Train of trouble


As if it were not enough that the US recognized Jerusalem as Israel’s capital, the Israeli government’s plan to dig a railway tunnel under Jerusalem’s Old City will only add to the controversy and perhaps ignite even more violence.

Transportation Minister Yisrael Katz’s proposal involves constructing two underground stations and excavating more than three kilometers of tunnel 50 meters beneath central Jerusalem and under the politically and historically sensitive Old City, stretching to the Western Wall. The route will run close to the Haram Al-Sharif compound housing the Al-Aqsa Mosque and the Dome of the Rock. The project is estimated to cost more than $700 million and, if approved, would take four years to complete.

For good measure, Katz wants to call one of its stops the “Donald John Trump” station in recognition of the US president’s Jerusalem declaration.

It doesn’t matter what the stations will be called. The problem is the train itself. Previous Israeli excavation work around the compound behind the Western Wall has triggered Palestinian protests. Entire Palestinian uprisings have erupted following irresponsible decisions taken by the Israeli government in relation to Jerusalem and its holy sites.

The partition resolution 181 of 1947, and UN Security Council resolutions 194, 2253 and 252 among others, make the legal status of Jerusalem very clear. It is an occupied territory. No measures should be taken to endanger it or alter its character and its fate should be determined by agreement between the two sides of the conflict.

These resolutions were approved by all nations, including the US. In fact, in 1969, the US ambassador to the UN affirmed that Jerusalem, like the rest of the occupied territories, was subject to the rules of international law concerning occupied territories and that Israel did not have the right to make changes in the laws or administration of the city. The US reiterated this position in exchanges of letters on the Camp David agreement and numerous times since. It was the unequivocal American position one year after the signing of the Egypt-Israel peace treaty and has been followed henceforward by five US administrations that spanned 37 years.

The train in itself may appear a harmless machine, a mode of transport used all over the world. But because of the route it will be chugging through, and the climate of controversy it is being built around, the train symbolizes a decision which strips Jerusalem of its unique stature as a city for all religions, with a special place in UN resolutions and humanity’s conscience. Now, Jerusalem is being seized by a country that embraces clear plans to erase the symbols of all other religions in pursuit of fanatic Jewish beliefs, further devolving radical religious conflict into a zero-sum game that is intolerant of the other in any way, shape or form. It also allows the expansion of settlements that destroy the city’s historic features, monuments, buildings and streets.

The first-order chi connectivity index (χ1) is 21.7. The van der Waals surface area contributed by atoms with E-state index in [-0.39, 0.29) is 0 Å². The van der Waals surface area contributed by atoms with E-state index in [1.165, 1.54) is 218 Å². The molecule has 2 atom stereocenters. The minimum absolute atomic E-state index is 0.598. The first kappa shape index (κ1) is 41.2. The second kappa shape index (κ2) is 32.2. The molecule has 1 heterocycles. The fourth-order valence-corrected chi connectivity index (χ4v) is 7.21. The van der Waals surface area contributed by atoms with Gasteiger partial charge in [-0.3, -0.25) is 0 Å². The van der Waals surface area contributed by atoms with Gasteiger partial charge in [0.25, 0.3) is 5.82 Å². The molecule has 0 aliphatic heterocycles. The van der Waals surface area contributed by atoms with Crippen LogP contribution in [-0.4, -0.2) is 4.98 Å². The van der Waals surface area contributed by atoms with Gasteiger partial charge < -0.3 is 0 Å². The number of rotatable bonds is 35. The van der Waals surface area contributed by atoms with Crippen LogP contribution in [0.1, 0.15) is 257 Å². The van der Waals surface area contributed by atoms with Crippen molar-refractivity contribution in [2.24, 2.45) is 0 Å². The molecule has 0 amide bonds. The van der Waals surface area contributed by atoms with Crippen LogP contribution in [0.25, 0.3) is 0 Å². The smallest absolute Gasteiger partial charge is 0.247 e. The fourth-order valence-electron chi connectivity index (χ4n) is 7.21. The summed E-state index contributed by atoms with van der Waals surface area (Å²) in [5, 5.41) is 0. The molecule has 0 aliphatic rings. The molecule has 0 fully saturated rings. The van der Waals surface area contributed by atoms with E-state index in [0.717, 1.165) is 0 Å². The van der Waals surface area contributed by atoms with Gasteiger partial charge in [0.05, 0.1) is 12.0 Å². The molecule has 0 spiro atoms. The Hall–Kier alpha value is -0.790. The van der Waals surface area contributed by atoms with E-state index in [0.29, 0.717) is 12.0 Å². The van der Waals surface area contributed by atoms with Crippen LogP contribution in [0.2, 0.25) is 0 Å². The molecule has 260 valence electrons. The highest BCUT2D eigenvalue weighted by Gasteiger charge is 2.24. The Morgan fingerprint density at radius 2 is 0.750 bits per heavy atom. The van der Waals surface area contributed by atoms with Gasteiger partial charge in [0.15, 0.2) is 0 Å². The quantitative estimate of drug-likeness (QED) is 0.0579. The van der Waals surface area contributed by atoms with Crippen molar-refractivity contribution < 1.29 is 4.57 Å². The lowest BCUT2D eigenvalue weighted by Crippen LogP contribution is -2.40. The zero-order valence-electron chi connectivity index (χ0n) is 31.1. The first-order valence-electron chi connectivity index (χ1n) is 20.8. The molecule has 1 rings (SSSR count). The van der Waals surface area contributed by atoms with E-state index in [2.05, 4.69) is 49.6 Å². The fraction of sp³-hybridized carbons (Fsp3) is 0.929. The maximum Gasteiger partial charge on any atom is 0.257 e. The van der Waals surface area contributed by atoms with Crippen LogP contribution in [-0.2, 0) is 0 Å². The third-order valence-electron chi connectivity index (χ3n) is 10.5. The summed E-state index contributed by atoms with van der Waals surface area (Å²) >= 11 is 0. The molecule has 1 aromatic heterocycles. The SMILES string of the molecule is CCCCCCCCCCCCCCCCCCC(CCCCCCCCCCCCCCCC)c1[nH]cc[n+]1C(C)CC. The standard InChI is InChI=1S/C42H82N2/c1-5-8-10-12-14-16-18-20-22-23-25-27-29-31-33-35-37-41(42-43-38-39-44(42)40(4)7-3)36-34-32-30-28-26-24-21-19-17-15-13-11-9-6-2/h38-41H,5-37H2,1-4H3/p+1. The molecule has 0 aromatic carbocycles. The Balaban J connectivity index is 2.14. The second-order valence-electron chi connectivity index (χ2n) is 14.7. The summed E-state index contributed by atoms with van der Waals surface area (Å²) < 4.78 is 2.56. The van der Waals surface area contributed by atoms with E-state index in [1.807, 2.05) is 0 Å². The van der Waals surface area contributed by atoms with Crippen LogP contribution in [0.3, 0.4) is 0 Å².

Israel will now also allow a train that would cause irreparable damage to the historic remains of the ancient city. UNESCO, which has designated the Old City a World Heritage site, has expressed concern about tunneling and excavations. Furthermore, two sections of the line also run through the West Bank, which is land the Palestinians envision for a future state, a position widely held as international consensus.

Like all politicians, Katz, who has served as transport minister for eight years, wants to go places. A senior Cabinet official who also serves as Israel’s intelligence minister, Katz is a close ally of Prime Minister Benjamin Netanyahu and is seen by many as his likely eventual successor as head of the Likud Party and has hopes of one day being prime minister. He believes hopping on the train will further his political ambitions. Known in Israeli politics as “the bulldozer,” Katz and his country are certainly bulldozing their way into notoriety.